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Nivolumab with Chemotherapy or with Ipilimumab as First-Line Therapy for Patients with Advanced Unresectable Biliary Tract Cancer

August 2020, Vol 1, No 1

Arandomized, phase 2 multi-institutional study compared the role of combination immunotherapy with nivolumab (Opdivo) plus ipilimumab (Yervoy) versus nivolumab plus chemotherapy with gemcitabine and cisplatin in the first-line treatment of patients with advanced biliary tract cancer.

The study was led by Vaibhav Sahai, MBBS, MS, Leader, Gastrointestinal Medical Oncology Section, University of Michigan, Ann Arbor, and the results were presented at the 2020 ASCO annual meeting.

Patients in arm A received gemcitabine 1000 mg/m2 and cisplatin 25 mg/m2 on days 1 and 8 every 3 weeks plus nivolumab 360 mg on day 1 every 3 weeks for 6 months, followed by nivolumab 240 mg every 2 weeks as monotherapy for a total duration of 2 years. Patients in arm B received nivolumab 240 mg every 2 weeks and ipilimumab 1 mg/kg every 6 weeks for 2 years or until disease progression.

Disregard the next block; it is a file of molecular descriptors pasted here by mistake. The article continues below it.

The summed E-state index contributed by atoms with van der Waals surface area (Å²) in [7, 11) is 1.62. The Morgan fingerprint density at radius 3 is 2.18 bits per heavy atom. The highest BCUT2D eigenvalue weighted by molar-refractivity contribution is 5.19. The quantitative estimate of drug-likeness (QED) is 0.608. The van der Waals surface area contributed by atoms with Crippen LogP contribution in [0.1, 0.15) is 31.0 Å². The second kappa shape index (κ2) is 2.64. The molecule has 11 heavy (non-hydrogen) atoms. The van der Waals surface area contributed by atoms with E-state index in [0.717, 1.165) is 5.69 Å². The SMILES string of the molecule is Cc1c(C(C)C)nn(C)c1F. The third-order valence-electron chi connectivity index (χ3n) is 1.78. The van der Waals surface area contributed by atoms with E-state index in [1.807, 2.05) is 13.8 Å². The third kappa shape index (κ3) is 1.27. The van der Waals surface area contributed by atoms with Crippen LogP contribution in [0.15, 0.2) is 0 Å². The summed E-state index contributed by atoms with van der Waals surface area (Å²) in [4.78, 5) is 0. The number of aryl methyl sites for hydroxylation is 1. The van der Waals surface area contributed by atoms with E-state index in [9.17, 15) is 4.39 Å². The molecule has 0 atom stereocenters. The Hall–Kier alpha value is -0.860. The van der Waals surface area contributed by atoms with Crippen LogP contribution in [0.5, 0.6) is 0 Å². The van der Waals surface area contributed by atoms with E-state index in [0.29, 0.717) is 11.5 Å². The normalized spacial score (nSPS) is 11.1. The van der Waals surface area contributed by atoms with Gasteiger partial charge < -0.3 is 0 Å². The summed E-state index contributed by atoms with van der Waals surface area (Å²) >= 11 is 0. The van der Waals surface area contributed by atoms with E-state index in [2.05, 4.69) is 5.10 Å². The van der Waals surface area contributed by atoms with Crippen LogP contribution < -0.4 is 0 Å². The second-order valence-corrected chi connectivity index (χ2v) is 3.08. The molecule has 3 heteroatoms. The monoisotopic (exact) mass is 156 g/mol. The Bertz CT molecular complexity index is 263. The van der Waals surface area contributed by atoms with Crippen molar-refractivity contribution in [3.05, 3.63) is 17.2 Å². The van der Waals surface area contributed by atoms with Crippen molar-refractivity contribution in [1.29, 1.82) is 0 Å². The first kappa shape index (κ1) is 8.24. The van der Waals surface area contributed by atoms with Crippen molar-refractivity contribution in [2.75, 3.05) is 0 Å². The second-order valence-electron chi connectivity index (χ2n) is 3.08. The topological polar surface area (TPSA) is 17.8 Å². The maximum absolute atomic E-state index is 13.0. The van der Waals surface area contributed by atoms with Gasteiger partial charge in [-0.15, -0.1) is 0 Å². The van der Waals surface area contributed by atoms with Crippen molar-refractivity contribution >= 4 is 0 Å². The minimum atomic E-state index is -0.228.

The study’s primary end point was progression-free survival (PFS) at 6 months. The secondary end points included best overall response rate (ORR) per immune-related Response Evaluation Criteria in Solid Tumors criteria, median PFS, overall survival (OS), and safety. The exploratory objectives included biomarker analysis using sequential whole exome/transcriptome and immune cell subsets in tissue and blood.

A total of 64 eligible patients were enrolled in the study and were divided in a 1:1 ratio to arm A or arm B, including 32 patients in each arm. The patients’ median age was 62 years (range, 20-80 years), and 90% of them had metastatic disease.

At 6 months, the PFS rate was 64.2% in arm A versus 23.4% in arm B. The median PFS was 7.4 months in arm A and 4.1 months in arm B. The median OS was 10.6 months in arm A and 8.3 months in arm B.

The PFS in arm B, which included the immunotherapy combination, was inferior to historical controls, but the combination of immunotherapy plus chemotherapy in arm A was as effective as standard-of-care chemotherapy. A total of 40% of patients in arm A are still alive, which suggests that there may be a “tail” on the survival curve.

Analyses are still pending for safety and toxicity, ORR, genomic analysis, and immune subset analysis.

Although the results in arm A of the study were not superior to results with standard-of-care chemotherapy, 2 phase 3 clinical trials are currently recruiting patients globally.

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